A genetically engineered version of the fungus in your bread and beer could help clean up the environment. A team of seven scientists at institutions in Romania and Norway developed yeast that could clean up heavy metal pollution – and their research revealed the most effective strains are able to soak up 80 percent of metal ions.
Bioremediation, or using plants, microbes, or fungi to remove pollutants, is one ideal way of cleaning the environment, but there’s a few issues with the method when heavy metals are involved. Some plants just don’t grow big enough to do the job, and they can’t clean contaminated water. But heavy metal contamination poses a threat to wildlife and humans. So a team of scientists led by Lavinia Liliana Ruta at the University of Bucharest genetically engineered yeast to mop up toxic metals.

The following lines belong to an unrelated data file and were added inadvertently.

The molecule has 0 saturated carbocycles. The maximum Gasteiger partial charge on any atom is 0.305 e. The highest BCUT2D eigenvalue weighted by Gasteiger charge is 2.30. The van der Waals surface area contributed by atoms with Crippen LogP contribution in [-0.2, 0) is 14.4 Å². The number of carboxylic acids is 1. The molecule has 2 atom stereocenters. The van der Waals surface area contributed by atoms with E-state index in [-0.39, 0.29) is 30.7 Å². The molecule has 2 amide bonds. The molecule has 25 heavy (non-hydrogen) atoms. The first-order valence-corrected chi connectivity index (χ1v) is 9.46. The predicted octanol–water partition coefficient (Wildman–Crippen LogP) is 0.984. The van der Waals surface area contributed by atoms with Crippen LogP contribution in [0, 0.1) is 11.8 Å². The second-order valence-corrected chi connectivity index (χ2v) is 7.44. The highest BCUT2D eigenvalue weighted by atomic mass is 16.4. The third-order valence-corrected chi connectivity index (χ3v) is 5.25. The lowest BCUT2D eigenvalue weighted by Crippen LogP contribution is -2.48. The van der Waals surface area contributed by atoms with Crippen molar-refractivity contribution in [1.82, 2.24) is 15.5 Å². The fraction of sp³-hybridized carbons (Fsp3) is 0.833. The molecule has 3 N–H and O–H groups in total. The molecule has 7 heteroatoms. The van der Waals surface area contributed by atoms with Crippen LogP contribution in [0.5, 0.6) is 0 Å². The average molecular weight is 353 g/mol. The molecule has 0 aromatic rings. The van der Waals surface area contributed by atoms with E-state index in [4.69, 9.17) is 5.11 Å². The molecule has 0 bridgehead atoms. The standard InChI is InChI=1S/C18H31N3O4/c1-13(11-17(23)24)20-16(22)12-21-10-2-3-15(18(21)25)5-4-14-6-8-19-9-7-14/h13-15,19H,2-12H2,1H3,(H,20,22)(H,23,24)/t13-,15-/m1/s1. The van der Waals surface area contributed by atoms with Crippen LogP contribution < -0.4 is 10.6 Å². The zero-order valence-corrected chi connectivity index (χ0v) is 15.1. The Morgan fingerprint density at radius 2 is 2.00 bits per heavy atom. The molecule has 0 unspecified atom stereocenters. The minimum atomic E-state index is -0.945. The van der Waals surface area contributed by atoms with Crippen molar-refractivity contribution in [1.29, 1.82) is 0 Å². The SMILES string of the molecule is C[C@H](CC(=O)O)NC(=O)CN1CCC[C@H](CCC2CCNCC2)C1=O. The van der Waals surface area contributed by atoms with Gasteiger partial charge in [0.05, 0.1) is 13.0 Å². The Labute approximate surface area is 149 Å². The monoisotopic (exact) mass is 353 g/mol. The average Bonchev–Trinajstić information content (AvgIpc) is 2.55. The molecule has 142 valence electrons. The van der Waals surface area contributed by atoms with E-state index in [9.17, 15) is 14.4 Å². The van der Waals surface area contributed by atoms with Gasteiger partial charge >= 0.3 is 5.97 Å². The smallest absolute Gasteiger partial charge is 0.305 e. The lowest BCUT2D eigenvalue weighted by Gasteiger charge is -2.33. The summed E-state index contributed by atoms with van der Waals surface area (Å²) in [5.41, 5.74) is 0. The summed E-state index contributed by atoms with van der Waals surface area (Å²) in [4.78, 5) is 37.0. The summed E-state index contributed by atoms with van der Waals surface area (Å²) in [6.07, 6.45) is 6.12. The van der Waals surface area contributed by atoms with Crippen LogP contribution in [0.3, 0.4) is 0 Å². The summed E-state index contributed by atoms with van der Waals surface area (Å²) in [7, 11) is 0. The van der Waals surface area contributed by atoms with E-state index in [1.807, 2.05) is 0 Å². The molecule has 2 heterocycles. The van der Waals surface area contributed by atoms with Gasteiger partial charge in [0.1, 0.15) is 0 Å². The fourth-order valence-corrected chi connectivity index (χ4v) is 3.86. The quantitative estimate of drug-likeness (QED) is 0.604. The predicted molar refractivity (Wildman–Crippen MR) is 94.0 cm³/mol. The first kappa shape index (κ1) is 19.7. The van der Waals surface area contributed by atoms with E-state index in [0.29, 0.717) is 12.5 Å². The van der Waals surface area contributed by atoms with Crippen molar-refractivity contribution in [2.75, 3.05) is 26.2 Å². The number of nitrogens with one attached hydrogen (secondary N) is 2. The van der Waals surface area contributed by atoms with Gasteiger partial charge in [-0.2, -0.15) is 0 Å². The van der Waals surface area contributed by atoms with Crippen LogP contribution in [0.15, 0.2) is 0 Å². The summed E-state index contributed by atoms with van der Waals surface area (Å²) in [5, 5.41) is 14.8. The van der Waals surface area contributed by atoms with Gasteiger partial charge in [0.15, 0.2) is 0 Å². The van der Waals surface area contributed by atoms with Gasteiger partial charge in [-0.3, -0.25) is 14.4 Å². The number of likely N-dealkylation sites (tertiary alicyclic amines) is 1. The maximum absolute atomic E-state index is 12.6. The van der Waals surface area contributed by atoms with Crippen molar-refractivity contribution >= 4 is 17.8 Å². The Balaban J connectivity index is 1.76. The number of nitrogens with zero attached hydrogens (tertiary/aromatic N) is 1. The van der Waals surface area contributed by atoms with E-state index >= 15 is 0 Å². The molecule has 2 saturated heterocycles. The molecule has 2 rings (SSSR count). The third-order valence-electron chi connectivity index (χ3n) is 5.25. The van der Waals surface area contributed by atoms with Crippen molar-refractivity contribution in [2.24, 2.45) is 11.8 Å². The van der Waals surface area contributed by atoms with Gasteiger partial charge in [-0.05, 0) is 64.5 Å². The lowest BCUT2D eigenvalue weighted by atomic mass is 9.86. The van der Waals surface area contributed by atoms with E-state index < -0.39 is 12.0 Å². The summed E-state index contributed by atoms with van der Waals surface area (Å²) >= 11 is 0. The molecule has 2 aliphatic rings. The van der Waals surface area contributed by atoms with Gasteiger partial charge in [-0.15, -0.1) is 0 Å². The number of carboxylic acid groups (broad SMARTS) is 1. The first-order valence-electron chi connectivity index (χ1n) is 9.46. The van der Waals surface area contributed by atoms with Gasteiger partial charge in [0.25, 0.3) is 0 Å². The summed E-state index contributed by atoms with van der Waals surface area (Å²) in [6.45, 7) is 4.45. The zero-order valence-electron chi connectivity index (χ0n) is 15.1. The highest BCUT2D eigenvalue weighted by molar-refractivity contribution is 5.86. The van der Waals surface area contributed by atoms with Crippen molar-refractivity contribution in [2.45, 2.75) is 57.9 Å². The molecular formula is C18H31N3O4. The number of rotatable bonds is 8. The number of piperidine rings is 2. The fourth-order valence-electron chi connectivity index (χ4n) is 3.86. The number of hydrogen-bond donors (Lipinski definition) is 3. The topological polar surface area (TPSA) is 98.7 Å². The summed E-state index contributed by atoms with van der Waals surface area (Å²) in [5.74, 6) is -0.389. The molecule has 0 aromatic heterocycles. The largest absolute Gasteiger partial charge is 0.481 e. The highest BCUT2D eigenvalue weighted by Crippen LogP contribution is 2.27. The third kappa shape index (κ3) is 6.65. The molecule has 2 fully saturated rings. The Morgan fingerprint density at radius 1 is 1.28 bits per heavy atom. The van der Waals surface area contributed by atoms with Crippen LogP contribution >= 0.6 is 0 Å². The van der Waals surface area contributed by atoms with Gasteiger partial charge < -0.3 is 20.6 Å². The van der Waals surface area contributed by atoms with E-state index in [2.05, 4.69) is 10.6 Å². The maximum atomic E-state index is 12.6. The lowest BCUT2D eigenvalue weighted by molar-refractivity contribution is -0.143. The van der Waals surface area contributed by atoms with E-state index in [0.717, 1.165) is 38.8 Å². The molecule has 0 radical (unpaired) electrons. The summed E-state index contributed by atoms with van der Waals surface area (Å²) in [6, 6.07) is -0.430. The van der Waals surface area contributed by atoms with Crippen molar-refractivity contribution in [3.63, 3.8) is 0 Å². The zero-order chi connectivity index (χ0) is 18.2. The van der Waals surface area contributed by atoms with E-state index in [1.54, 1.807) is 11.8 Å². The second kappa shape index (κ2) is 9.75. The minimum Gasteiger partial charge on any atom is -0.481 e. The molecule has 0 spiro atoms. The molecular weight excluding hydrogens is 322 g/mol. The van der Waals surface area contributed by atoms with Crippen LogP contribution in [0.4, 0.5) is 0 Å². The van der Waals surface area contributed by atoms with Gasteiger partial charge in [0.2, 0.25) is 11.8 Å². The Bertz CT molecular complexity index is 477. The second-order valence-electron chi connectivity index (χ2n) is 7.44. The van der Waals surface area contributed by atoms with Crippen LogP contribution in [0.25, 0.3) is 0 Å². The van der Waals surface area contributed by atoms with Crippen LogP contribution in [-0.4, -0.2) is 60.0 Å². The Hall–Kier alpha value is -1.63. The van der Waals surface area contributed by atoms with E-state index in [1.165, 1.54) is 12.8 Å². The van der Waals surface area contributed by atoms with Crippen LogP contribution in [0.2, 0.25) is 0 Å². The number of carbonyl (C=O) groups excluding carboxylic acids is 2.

The genes the researchers created are comprised of a cell membrane anchor, green fluorescent protein, and a metal-binding peptide. Different types of peptides aided the yeast in cleaning up different types of heavy metals; for example, cysteine peptides best scooped up cadmium and silver. Histidine peptides were up to the task for nickel and cobalt.
But it could still be several years before yeast is deployed as a cleanup tool. According to the American Council on Science and Health, the next step would be to take the genetically engineered yeast from the laboratory to the real world, like in a water treatment plant. Another obstacle to yeast clean-up becoming more common is how to dispose of that yeast once a site is restored.
The journal Applied Microbiology and Biotechnology recently published the team’s research online. Ruta was joined by colleagues at the Norwegian University of Science and Technology and the Institute of Biochemistry of the Romanian Academy.